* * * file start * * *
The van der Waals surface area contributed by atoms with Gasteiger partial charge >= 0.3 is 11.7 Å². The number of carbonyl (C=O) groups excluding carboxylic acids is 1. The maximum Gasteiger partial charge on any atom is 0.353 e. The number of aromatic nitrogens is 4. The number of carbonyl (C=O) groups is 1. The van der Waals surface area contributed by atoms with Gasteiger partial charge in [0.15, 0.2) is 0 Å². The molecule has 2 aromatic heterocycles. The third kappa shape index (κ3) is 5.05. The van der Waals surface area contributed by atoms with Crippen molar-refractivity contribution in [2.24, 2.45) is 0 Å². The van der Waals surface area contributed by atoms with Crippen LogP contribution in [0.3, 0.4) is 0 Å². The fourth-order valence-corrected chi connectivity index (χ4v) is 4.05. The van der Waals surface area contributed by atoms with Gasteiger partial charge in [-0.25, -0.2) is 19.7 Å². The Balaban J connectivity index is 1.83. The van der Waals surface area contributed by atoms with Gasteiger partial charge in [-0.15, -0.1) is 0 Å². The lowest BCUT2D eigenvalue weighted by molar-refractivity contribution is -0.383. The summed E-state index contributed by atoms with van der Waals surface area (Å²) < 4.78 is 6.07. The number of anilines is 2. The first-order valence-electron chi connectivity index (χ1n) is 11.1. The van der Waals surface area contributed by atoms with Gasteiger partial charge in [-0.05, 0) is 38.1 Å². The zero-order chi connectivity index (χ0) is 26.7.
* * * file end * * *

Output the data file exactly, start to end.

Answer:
The van der Waals surface area contributed by atoms with Gasteiger partial charge >= 0.3 is 11.7 Å². The number of carbonyl (C=O) groups excluding carboxylic acids is 1. The maximum Gasteiger partial charge on any atom is 0.353 e. The number of aromatic nitrogens is 4. The number of carbonyl (C=O) groups is 1. The van der Waals surface area contributed by atoms with Gasteiger partial charge in [0.15, 0.2) is 0 Å². The molecule has 2 aromatic heterocycles. The third kappa shape index (κ3) is 5.05. The van der Waals surface area contributed by atoms with Crippen molar-refractivity contribution in [2.24, 2.45) is 0 Å². The van der Waals surface area contributed by atoms with Crippen LogP contribution in [0.3, 0.4) is 0 Å². The fourth-order valence-corrected chi connectivity index (χ4v) is 4.05. The van der Waals surface area contributed by atoms with Gasteiger partial charge in [-0.25, -0.2) is 19.7 Å². The Balaban J connectivity index is 1.83. The van der Waals surface area contributed by atoms with Gasteiger partial charge in [-0.15, -0.1) is 0 Å². The lowest BCUT2D eigenvalue weighted by molar-refractivity contribution is -0.383. The summed E-state index contributed by atoms with van der Waals surface area (Å²) < 4.78 is 6.07. The number of anilines is 2. The first-order valence-electron chi connectivity index (χ1n) is 11.1. The van der Waals surface area contributed by atoms with Gasteiger partial charge in [-0.05, 0) is 38.1 Å². The zero-order chi connectivity index (χ0) is 26.7.